Q: You are the PM and assistant PM on a project working with HBCUs and MSIs. How do you think entrepreneurship education has changed or is evolving? What have you seen in your work with these institutions?

A: There are two separate programs, but they were both by the Army with two different Army clients. There was an xTechHBCU, which I'm the project manager on. Then, there was the Army HBCU-MI Forum, which was still under Thom's leadership as project manager.

I think entrepreneurship is evolving, given what's happening. If it's institution-based, it's changing based on what's happening with finances within an organization, institution, or another type of entity. I think it's true for people that may not be in institutions, but a lot of what I've learned — based on resources and funding — is that there can be limitations on what schools are able to do in terms of entrepreneurship.

Business is just a standard program and most schools have the standard business program. Very few institutions — in some of the research I've done, looking at the programs, the offerings — offer programming that is specific to entrepreneurship, which is a little bit different than business. So, I think there are students that are in these varying disciplines, but they have some interest in entrepreneurship. They may not know that that's what it is. They may have this thing that they're passionate about, and they're trying to figure out, "Well, how do I action that?" They may not know how to do that.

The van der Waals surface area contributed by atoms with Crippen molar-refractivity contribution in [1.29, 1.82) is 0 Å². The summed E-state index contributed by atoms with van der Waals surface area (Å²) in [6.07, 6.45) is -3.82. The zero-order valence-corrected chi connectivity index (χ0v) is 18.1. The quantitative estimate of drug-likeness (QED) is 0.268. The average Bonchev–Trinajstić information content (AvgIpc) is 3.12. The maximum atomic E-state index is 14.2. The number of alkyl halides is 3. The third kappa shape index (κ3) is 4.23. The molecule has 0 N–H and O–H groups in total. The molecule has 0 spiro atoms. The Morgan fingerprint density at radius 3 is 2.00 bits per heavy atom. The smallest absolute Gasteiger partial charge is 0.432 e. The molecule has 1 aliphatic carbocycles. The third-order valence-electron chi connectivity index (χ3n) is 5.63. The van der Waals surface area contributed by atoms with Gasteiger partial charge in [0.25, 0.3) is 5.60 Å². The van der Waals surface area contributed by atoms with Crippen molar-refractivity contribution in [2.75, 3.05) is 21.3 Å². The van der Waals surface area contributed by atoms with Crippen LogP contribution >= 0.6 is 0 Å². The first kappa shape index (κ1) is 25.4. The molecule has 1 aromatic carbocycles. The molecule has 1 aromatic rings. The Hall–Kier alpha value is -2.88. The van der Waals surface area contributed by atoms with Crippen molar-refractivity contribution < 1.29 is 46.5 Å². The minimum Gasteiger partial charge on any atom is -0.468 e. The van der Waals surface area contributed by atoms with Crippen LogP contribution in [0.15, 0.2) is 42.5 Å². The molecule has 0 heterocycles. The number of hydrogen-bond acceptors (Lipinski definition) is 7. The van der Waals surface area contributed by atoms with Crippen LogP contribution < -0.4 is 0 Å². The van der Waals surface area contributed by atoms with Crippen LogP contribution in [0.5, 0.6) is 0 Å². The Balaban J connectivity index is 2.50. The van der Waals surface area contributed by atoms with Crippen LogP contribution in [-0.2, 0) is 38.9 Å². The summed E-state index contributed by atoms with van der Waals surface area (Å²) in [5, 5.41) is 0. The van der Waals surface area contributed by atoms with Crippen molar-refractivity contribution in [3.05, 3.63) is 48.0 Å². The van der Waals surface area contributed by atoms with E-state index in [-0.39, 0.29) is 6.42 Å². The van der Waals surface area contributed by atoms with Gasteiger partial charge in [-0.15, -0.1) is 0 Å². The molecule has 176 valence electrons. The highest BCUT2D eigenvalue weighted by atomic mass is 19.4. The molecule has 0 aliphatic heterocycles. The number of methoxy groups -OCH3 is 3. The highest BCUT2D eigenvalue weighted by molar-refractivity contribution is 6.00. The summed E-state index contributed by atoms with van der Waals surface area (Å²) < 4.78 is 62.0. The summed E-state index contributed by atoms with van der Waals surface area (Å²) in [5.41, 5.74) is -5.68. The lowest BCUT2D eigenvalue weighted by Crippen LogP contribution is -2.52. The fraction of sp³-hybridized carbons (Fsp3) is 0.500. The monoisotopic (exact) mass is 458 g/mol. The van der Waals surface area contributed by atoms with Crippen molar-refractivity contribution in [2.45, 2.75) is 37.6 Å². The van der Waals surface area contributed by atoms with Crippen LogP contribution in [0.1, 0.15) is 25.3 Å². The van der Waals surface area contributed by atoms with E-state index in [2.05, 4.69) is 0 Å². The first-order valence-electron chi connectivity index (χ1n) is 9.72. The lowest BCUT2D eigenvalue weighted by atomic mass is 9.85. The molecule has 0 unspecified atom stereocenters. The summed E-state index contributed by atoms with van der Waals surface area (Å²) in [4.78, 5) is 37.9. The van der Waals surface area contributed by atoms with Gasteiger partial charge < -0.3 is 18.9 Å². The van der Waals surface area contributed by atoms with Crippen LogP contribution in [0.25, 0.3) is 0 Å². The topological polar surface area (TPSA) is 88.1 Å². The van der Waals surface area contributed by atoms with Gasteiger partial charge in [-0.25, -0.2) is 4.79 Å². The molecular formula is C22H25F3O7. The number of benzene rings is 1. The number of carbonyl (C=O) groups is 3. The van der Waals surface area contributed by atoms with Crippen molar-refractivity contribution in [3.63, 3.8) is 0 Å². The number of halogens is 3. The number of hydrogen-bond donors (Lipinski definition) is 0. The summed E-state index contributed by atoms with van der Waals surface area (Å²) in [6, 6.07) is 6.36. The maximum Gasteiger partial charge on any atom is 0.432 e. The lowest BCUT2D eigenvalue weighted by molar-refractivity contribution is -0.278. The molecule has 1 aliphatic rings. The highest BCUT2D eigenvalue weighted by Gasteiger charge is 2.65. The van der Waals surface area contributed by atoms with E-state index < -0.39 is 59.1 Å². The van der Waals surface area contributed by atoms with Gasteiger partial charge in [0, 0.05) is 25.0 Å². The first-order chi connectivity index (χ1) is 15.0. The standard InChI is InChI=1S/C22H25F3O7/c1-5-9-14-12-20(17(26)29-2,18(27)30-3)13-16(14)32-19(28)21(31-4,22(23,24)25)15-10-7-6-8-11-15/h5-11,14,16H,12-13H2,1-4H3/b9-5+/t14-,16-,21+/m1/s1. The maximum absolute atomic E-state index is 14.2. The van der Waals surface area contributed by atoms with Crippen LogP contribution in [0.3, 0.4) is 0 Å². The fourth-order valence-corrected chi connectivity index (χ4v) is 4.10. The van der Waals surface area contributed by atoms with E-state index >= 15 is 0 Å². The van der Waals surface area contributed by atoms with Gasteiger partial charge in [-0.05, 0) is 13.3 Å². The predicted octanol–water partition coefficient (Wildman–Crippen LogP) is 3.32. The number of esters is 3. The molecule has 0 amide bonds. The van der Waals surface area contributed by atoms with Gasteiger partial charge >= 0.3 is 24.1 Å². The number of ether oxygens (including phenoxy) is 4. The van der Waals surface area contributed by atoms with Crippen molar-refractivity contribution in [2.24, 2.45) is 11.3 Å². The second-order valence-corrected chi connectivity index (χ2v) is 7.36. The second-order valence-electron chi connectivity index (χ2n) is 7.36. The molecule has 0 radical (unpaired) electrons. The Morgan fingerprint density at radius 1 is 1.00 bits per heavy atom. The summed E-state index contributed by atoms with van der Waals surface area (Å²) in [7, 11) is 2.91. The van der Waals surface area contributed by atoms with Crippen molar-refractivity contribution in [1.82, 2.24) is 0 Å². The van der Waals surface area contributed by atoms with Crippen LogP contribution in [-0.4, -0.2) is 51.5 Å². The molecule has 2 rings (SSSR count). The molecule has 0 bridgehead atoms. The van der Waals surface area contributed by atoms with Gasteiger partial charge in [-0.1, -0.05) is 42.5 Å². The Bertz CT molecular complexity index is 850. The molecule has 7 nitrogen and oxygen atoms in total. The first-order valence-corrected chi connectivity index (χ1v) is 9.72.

What is unique about the xTechHBCU program is that opportunity was presented to allow students who might not have been in your traditional programs that had ideas and things that they were passionate about. It gave them a platform, an opportunity to work on something that was more entrepreneurial that could have been drastically different from a lot of the work that they were doing. I think that is some of the newness. Traditionally, when people think about entrepreneurship or when they thought about in the past, it had to be some student that was like specifically in business, maybe marketing. There are STEM students and other students in other programs that might be more non-traditional that are interested in entrepreneurial opportunities. I just think having platforms in places where students can do that is important and I think that program provided a space for them to do that.

Q: What do you view is a barrier to entry into entrepreneurship, specifically Deep Tech entrepreneurship?

A: I would say, what is a point of entry for someone who doesn't know how to do that? Again, business is providing you with the principles and methodologies of how to start a business, get into business space, how to have those conversations and engagements, how to network. If I am a liberal arts major — or majoring in theater, dance, fine art, literature, or whatever it might be — I may have this really cool idea, but I have the least bit of understanding of how to have a conversation or how to even find that entry point to have conversations with someone that might be interested in my idea. I think that is the thing that's missing; what is the entry point? How do people get started? What is an accelerator? What is a startup? How can that programming be introduced to students or organizations, just as some traditional knowledge.